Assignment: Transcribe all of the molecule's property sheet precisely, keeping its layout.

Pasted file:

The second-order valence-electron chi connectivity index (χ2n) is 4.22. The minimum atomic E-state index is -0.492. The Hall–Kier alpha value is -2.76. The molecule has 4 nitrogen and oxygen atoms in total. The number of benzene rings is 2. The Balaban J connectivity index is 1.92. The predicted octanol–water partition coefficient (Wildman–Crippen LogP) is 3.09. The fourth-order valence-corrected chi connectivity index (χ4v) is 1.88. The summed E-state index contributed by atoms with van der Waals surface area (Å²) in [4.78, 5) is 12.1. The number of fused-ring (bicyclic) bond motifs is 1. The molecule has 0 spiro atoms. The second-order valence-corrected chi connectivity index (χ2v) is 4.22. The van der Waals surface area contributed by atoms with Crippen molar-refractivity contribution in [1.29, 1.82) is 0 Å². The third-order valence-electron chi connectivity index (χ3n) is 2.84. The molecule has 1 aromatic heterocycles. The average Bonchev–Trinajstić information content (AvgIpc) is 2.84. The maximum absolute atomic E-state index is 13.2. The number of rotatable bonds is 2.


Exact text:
The second-order valence-electron chi connectivity index (χ2n) is 4.22. The minimum atomic E-state index is -0.492. The Hall–Kier alpha value is -2.76. The molecule has 4 nitrogen and oxygen atoms in total. The number of benzene rings is 2. The Balaban J connectivity index is 1.92. The predicted octanol–water partition coefficient (Wildman–Crippen LogP) is 3.09. The fourth-order valence-corrected chi connectivity index (χ4v) is 1.88. The summed E-state index contributed by atoms with van der Waals surface area (Å²) in [4.78, 5) is 12.1. The number of fused-ring (bicyclic) bond motifs is 1. The molecule has 0 spiro atoms. The second-order valence-corrected chi connectivity index (χ2v) is 4.22. The van der Waals surface area contributed by atoms with Crippen molar-refractivity contribution in [1.29, 1.82) is 0 Å². The third-order valence-electron chi connectivity index (χ3n) is 2.84. The molecule has 1 aromatic heterocycles. The average Bonchev–Trinajstić information content (AvgIpc) is 2.84. The maximum absolute atomic E-state index is 13.2. The number of rotatable bonds is 2.